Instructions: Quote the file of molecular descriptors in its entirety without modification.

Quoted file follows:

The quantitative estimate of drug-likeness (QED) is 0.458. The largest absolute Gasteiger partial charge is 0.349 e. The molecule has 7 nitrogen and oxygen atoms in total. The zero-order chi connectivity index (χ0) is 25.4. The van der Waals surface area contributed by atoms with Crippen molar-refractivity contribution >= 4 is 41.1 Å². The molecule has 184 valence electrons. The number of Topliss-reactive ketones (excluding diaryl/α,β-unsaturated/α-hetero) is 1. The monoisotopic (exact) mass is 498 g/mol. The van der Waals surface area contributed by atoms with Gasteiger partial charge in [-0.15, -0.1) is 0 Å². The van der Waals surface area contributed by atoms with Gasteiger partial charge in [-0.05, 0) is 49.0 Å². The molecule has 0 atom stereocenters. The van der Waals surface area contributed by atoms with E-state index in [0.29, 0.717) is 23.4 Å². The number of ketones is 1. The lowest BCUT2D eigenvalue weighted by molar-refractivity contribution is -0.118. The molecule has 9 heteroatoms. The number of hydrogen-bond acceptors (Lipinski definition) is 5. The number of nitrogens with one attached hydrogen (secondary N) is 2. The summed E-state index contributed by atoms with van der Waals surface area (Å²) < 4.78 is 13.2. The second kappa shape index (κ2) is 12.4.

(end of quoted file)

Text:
The quantitative estimate of drug-likeness (QED) is 0.458. The largest absolute Gasteiger partial charge is 0.349 e. The molecule has 7 nitrogen and oxygen atoms in total. The zero-order chi connectivity index (χ0) is 25.4. The van der Waals surface area contributed by atoms with Crippen molar-refractivity contribution >= 4 is 41.1 Å². The molecule has 184 valence electrons. The number of Topliss-reactive ketones (excluding diaryl/α,β-unsaturated/α-hetero) is 1. The monoisotopic (exact) mass is 498 g/mol. The van der Waals surface area contributed by atoms with Gasteiger partial charge in [-0.15, -0.1) is 0 Å². The van der Waals surface area contributed by atoms with Gasteiger partial charge in [-0.05, 0) is 49.0 Å². The molecule has 0 atom stereocenters. The van der Waals surface area contributed by atoms with E-state index in [0.29, 0.717) is 23.4 Å². The number of ketones is 1. The lowest BCUT2D eigenvalue weighted by molar-refractivity contribution is -0.118. The molecule has 9 heteroatoms. The number of hydrogen-bond acceptors (Lipinski definition) is 5. The number of nitrogens with one attached hydrogen (secondary N) is 2. The summed E-state index contributed by atoms with van der Waals surface area (Å²) < 4.78 is 13.2. The second kappa shape index (κ2) is 12.4.